Can dividend stocks compete with bonds?

By Maddie Johnson | November 13, 2023 | Last updated on November 13, 2023
3 min read
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With volatile equity markets and higher bond yields, dividend-paying stocks are facing headwinds.

“Equities, especially dividend-paying equities that Canadians hold so dear, are getting severely punished as of late, and that’s largely due to the relative rise in bond yields,” said Craig Jerusalim, a senior portfolio manager at CIBC Asset Management, in an interview on Oct. 25.

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The yield on 10-year U.S. Treasuries briefly topped 5% last month as investors anticipated interest rates remaining high for longer than previously thought. After central banks in Canada, the U.S. and Europe held their overnight rates, bond yields have dipped slightly while remaining high.

“The problems we see with rushing into these securities indiscriminately is the fact that we are just so early in this current economic cycle,” Jerusalim said. “Central banks are likely to continue with their hawkish commentary, even if we are in the final innings of interest rate hikes.”

Last week, Federal Reserve Chair Jerome Powell did not rule out another rate hike, while Bank of Canada deputy governor Carolyn Rogers warned that interest rates might not return to low levels.

Jerusalim said central banks’ hawkish stance is driven by the desire to prevent a re-acceleration of inflation and avoid repeating the boomerang experienced in the 1970s. This means that rate cuts are unlikely until further economic pain is felt.

The good news for equity investors, he said, is they don’t need to wait for bond yields to drop before seeing a separation emerge between higher-quality securities that fell alongside the more poorly positioned ones.

In this environment, Jerusalim said investors should look for companies with low leverage, strong pricing power, sustainable competitive advantages, good growth characteristics, and reasonable valuations. These qualities become especially important in a stagflationary environment, where the rising cost of debt payments and inflationary pressures can impact returns.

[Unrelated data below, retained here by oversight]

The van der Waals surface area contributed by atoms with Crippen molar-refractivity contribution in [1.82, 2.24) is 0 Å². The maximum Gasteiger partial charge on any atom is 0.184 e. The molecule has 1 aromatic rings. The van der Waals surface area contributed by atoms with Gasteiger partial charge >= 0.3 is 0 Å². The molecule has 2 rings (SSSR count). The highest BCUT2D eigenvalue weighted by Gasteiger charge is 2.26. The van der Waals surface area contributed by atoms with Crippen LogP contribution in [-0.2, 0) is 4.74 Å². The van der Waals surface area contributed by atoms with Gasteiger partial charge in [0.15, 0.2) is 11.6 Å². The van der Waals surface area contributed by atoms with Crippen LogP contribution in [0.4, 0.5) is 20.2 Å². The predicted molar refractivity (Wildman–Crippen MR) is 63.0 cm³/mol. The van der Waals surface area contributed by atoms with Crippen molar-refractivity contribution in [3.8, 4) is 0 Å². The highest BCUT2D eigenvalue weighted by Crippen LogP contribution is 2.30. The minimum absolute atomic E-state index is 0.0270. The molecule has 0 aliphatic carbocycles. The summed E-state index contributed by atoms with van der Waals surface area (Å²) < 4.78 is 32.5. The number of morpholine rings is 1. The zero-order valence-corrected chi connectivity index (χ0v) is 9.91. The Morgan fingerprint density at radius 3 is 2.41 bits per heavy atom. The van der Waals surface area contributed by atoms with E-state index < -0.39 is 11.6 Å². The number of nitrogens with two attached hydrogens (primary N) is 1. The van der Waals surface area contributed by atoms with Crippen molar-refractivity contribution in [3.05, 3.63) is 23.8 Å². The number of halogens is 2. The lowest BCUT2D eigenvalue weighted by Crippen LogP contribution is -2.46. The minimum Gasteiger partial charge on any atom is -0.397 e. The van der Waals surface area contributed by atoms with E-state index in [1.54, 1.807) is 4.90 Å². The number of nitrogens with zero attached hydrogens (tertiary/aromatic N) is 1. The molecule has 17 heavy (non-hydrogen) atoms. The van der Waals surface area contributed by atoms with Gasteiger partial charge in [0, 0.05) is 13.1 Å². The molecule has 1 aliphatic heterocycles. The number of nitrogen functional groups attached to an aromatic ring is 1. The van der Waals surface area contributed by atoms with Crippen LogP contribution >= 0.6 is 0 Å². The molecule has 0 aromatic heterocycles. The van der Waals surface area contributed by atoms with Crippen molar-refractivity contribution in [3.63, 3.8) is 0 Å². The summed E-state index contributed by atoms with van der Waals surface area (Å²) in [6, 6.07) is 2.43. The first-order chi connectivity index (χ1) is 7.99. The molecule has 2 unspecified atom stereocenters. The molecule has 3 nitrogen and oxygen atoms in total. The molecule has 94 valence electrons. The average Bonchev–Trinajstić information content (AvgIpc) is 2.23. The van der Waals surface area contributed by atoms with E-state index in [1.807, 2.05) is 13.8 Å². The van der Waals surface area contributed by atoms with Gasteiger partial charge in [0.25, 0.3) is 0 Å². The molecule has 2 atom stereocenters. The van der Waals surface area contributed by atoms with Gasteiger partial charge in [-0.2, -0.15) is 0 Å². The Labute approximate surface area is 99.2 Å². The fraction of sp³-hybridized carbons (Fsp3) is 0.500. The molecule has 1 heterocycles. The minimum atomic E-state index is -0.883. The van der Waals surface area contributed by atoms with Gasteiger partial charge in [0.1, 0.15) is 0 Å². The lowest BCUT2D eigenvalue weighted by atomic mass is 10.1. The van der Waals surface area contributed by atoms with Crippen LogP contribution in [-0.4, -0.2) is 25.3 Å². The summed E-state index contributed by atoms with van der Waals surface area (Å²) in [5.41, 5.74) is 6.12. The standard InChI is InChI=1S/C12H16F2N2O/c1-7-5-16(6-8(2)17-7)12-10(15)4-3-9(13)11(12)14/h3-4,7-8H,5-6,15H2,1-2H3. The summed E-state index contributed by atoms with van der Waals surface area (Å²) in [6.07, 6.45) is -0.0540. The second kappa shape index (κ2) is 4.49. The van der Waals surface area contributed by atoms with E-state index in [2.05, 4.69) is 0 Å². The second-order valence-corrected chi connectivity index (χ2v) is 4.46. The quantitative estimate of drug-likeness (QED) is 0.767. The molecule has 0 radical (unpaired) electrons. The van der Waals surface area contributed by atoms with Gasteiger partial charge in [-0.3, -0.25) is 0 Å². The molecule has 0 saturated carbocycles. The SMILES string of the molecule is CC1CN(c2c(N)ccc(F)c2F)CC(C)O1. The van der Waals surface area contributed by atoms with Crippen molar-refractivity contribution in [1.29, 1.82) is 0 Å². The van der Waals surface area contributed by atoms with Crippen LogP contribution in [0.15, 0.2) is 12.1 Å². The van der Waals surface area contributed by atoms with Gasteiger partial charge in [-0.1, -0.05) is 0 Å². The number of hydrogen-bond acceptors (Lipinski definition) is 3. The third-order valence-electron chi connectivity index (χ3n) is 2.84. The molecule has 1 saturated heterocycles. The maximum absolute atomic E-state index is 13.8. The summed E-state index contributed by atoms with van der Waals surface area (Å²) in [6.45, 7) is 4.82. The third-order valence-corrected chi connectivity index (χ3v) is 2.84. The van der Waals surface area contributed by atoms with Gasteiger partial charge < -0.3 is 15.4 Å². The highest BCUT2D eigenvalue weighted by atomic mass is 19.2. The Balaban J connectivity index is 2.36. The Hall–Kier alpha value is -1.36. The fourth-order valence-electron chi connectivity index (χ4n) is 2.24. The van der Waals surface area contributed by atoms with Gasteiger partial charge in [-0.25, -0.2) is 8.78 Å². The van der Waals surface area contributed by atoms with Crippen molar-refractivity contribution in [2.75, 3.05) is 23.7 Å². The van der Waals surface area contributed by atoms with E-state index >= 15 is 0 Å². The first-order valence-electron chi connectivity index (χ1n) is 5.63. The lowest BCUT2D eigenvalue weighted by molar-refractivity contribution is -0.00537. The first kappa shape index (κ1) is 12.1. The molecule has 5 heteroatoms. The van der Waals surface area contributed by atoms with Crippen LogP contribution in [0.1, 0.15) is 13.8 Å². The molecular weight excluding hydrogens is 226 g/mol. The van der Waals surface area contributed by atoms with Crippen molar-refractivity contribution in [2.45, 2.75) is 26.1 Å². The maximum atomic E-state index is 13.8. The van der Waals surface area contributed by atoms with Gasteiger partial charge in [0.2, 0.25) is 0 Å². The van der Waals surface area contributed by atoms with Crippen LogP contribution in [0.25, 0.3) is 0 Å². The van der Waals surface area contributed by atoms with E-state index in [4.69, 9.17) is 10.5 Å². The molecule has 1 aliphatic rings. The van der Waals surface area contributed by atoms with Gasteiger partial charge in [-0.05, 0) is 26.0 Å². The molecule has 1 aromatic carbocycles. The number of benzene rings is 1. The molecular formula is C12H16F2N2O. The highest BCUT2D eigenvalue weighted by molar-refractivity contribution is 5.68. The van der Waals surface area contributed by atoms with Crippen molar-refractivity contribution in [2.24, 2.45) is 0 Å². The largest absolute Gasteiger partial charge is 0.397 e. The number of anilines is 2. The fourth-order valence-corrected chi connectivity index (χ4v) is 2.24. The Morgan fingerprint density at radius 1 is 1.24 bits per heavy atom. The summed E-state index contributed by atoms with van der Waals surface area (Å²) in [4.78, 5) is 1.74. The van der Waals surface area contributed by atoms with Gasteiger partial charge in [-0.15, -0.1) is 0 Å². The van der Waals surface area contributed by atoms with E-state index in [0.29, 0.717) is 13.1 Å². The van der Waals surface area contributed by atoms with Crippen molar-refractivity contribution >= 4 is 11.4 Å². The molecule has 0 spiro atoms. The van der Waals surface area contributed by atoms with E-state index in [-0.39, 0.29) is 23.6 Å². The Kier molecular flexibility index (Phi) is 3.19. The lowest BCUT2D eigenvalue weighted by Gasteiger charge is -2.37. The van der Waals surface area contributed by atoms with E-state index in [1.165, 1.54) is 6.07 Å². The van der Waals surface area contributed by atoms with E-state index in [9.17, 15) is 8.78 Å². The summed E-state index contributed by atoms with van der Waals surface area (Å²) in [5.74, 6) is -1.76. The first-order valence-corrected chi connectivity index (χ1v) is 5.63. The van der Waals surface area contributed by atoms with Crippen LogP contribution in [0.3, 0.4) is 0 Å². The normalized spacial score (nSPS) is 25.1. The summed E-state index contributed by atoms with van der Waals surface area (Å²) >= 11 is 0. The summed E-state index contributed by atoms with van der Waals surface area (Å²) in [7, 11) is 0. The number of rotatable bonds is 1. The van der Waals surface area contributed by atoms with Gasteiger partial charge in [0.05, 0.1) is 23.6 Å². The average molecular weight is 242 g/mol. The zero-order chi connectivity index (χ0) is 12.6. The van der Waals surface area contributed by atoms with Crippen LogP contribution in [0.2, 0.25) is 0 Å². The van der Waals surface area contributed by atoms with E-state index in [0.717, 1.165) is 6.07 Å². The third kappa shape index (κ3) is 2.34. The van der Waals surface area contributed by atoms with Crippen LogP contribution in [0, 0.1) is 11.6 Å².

“It is often a good trade-off to pay up for quality,” he said. “We just don’t want to be overpaying for tomorrow’s growth today.”

Regarding dividend-paying stocks, Jerusalim said investors should assess the sustainability of dividends and prioritize companies that can grow their dividends over time. In uncertain economic times, he said dividends become a much larger percentage of total returns, making their sustainability a factor for long-term investors.

Looking forward, if central banks decide to lower interest rates earlier than expected, Jerusalim anticipates a resurgence in sectors offering higher yields and growth potential, such as telecom, utilities, real estate investment trusts (REITs), select financials, and technology companies with long-dated cash flows.

However, he said it is more likely that interest rates stay higher for longer. In this scenario, he said investors can find opportunities by focusing on stronger companies with robust balance sheets, better growth prospects, and solid fundamentals — companies that are “able to survive any downturn and are best positioned to thrive once economic conditions improve,” he said.

Jerusalim considers the energy sector particularly attractive, based on four factors: demand, supply, starting valuations, and ESG considerations.

Demand for energy, Jerusalim said, remains robust due to continued growth in emerging markets such as China and India. On the supply side, dynamics have shifted, and investors are now focusing on profitability over growth.

Valuations for energy companies also remain attractive because even if multiples stay where they are, Jerusalim said cash-flow growth will lead to higher dividends and returns to shareholders.

Within the financial sector, Jerusalim said there is a discrepancy between banks and insurance companies, specifically property and casualty (P&C) insurance companies and reinsurers. He said favourable fundamentals are driving P&C companies due to hard market conditions, shorter-duration books, and portfolios that benefit from higher interest rates.

“Relative to the banks, which are very cheap right now, the P&C companies have a much better risk-return profile,” he said.

Jerusalim said that despite the appealing attributes of Canadian banks, it may be too early in the economic cycle to overweight them in a portfolio. Instead, he recommends a more tactical approach, anticipating trends such as provisions for credit losses and restructuring charges to play out before increasing exposure.

This article is part of the Advisor To Go program, powered by CIBC. It was written without input from the sponsor.

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Maddie Johnson

Maddie is a freelance writer and editor who has been reporting for since 2019.